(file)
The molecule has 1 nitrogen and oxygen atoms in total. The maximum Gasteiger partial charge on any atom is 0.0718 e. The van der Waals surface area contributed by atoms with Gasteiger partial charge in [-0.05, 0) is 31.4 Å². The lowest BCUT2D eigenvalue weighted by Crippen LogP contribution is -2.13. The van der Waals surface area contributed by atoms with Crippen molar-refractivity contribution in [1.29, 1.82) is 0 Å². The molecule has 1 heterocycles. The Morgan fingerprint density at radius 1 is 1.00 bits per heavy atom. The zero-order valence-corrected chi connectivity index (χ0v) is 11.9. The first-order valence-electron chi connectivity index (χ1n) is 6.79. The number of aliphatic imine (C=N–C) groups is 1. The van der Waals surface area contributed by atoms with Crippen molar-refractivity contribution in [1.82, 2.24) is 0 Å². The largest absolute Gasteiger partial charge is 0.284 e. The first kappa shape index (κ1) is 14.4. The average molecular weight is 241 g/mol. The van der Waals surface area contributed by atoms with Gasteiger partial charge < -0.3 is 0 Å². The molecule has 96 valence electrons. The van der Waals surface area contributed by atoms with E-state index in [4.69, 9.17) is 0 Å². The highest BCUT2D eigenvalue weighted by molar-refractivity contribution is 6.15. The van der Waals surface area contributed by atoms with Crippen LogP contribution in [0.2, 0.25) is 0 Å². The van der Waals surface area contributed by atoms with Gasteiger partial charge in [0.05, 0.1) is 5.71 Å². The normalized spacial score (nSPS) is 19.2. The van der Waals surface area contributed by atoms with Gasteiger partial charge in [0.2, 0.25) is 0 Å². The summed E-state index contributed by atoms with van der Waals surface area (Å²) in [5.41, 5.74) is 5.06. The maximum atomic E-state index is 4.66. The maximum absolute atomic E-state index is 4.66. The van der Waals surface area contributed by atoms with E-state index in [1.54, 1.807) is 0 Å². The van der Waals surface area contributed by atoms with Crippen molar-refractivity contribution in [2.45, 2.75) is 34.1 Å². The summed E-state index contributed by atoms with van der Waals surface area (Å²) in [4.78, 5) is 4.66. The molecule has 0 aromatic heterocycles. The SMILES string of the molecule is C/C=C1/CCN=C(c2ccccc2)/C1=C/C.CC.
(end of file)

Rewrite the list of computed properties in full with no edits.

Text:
The molecule has 1 nitrogen and oxygen atoms in total. The maximum Gasteiger partial charge on any atom is 0.0718 e. The van der Waals surface area contributed by atoms with Gasteiger partial charge in [-0.05, 0) is 31.4 Å². The lowest BCUT2D eigenvalue weighted by Crippen LogP contribution is -2.13. The van der Waals surface area contributed by atoms with Crippen molar-refractivity contribution in [1.29, 1.82) is 0 Å². The molecule has 1 heterocycles. The Morgan fingerprint density at radius 1 is 1.00 bits per heavy atom. The zero-order valence-corrected chi connectivity index (χ0v) is 11.9. The first-order valence-electron chi connectivity index (χ1n) is 6.79. The number of aliphatic imine (C=N–C) groups is 1. The van der Waals surface area contributed by atoms with Crippen molar-refractivity contribution in [1.82, 2.24) is 0 Å². The largest absolute Gasteiger partial charge is 0.284 e. The first kappa shape index (κ1) is 14.4. The average molecular weight is 241 g/mol. The van der Waals surface area contributed by atoms with Gasteiger partial charge < -0.3 is 0 Å². The molecule has 96 valence electrons. The van der Waals surface area contributed by atoms with E-state index in [4.69, 9.17) is 0 Å². The highest BCUT2D eigenvalue weighted by molar-refractivity contribution is 6.15. The van der Waals surface area contributed by atoms with Crippen LogP contribution in [0.2, 0.25) is 0 Å². The van der Waals surface area contributed by atoms with Gasteiger partial charge in [0.05, 0.1) is 5.71 Å². The normalized spacial score (nSPS) is 19.2. The van der Waals surface area contributed by atoms with Gasteiger partial charge in [0.2, 0.25) is 0 Å². The summed E-state index contributed by atoms with van der Waals surface area (Å²) in [5.41, 5.74) is 5.06. The maximum atomic E-state index is 4.66. The maximum absolute atomic E-state index is 4.66. The van der Waals surface area contributed by atoms with E-state index in [1.54, 1.807) is 0 Å². The van der Waals surface area contributed by atoms with Crippen molar-refractivity contribution in [2.45, 2.75) is 34.1 Å². The summed E-state index contributed by atoms with van der Waals surface area (Å²) in [4.78, 5) is 4.66. The molecule has 0 aromatic heterocycles. The SMILES string of the molecule is C/C=C1/CCN=C(c2ccccc2)/C1=C/C.CC.